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Business briefing: Shares in Tui take off after rival Thomas Cook crashes

Flying high: A Tui Airways plane

SHARES in Tui, Ryanair and easyJet soared yesterday following the collapse of Thomas Cook.

Tui saw stock rise 7.1 per cent as it is expected to fill the gap left by its rival. Analysts at Bernstein said it was a ‘far more resilient business’ than Thomas Cook thanks to stable cash flows from its cruise and hotels arm.

Low-cost flier easyJet also saw gains, up 4.6 per cent, while shares in Dublin-listed Ryanair rose nearly one per cent.

Online travel firm On the Beach — which sells Thomas Cook holidays — revealed it is among those affected by the company’s collapse.

It warned over a hit from costs involved in organising alternative travel arrangements for those currently in resorts and lost profits on cancelled bookings.

The group is also assessing the possible impact on the next financial year and will give a further update. But it hopes to be able to recover the costs of cancelled flights through a ‘chargeback claim’, which it said was used after the demise of Monarch in 2017.

The Share Centre analyst Helal Miah said of Thomas Cook’s collapse: ‘Being one of the largest travel groups, its disappearance will mean a large player’s future customer base will now move over to its rivals.’

Burger van gives former inmates a second bite

Hungry striker: Ex-Chelsea star Tore Andre Flo at the burger van made from a prison truck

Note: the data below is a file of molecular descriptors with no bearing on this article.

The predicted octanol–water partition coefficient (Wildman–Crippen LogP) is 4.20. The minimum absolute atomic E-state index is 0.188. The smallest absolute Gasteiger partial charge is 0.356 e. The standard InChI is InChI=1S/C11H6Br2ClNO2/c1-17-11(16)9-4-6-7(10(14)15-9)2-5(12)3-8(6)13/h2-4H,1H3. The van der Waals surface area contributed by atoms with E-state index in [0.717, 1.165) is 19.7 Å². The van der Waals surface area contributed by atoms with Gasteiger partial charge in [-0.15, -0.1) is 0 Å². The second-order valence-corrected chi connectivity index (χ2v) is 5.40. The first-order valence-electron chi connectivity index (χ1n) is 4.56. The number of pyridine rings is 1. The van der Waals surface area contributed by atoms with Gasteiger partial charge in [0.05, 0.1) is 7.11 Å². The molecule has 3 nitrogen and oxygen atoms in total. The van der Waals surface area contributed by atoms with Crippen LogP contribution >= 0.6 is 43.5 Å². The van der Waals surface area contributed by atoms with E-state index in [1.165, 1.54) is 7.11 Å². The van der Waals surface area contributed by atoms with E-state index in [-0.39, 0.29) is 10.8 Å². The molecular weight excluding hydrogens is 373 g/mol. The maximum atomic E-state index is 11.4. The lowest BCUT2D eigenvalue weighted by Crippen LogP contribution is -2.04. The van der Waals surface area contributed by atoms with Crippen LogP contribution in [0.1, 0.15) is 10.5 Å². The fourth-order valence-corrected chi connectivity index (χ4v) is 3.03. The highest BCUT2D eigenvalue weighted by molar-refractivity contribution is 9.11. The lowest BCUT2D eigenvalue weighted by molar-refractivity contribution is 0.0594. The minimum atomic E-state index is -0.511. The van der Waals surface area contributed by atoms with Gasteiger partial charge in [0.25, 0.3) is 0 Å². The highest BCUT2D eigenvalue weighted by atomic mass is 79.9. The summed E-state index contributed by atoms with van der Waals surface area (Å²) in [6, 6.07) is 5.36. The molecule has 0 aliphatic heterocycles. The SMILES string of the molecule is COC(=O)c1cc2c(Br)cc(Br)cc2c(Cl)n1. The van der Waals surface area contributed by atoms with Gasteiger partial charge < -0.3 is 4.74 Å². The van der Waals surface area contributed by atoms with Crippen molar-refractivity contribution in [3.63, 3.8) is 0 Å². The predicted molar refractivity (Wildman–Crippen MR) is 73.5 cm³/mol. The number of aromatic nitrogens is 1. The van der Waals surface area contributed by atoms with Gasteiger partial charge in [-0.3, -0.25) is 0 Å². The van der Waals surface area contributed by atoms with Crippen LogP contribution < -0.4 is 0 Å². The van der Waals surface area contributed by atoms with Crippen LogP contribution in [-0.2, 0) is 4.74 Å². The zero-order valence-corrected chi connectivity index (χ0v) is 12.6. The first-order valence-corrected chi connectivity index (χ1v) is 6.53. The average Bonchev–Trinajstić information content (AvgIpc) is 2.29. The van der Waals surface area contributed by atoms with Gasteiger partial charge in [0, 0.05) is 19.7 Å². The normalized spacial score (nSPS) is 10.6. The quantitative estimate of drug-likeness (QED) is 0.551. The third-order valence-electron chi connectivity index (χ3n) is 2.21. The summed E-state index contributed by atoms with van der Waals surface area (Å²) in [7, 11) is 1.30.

FORMER Chelsea striker Tore Andre Flo is backing a burger van made from an old prison truck that creates jobs for ex-offenders.

He was at Brixton prison to help launch Jack Winter’s Leg Up Legacy, named in honour of a 19-year-old Blues fan who died of cancer last year.

The Food Cell van, which has been converted with £60,000 of donations from Jack’s friends and family, will give former inmates vital work experience.

It is being run with social justice charity Key4Life, whose YOUNITED campaign encourages employers to give ex-cons an opportunity.

Flo, who played 100 games for Chelsea between 1997 and 2000 and is now the club’s loan player technical coach, said: ‘Jack was a fighter and I’m calling on more employers to fly the YOUNITED flag above their businesses and give a second chance to those who want to take their first steps back on to the job ladder.

‘Many ex-offenders have great skills and knowledge, all they need is the opportunity to prove it again.’

Key4Life founder Eva Hamilton MBE said: ‘We need employers to get on board if we are going to make a real difference.’

Wages stagnate as mid-tier roles vanish

WAGES are flatlining because firms are scrapping mid-tier roles and replacing them with new technology and cheap offshore labour, a report says.

New technology is making jobs such as paralegal work and administration redundant, leaving better qualified professionals in lower skilled roles, said recruitment specialist Hays.

This forces those who would have done those jobs into underemployment — where they have jobs but do not work as many hours as they would like — leading to a ’skills mismatch’ and lower wages overall.


■ MIKE ASHLEY’S Sports Direct has made a £3.8million takeover bid for troubled Goals Soccer Centres ahead of the five-a-side football pitch firm’s shares delisting next week. It already holds an 18.9 per cent stake.

■ SONY’S PS4 successor will use less energy while on standby. The PS4 uses 8.5W in rest mode but Sony says its new hardware could consume as little as 0.5W. Users will have to switch the option on.

■ BURGER King UK chairman Martin Robinson has been named new head of the board at Scottish brewer and bar operator Innis & Gunn. Founder Dougal Gunn Sharp said it will help the ‘explosive growth’ of its lager.

■ BANKS have cut the number of branches by 34 per cent in five years, says Which? The tally fell from 9,803 in January 2015 to 6,549 in August, with only 49 branches opened during that time.

■ PROPERTY giant CBRE has been given the green light for its £267million takeover of housebuilder Telford Homes by the European Commission. Telford will remain a standalone business and job cuts aren’t expected.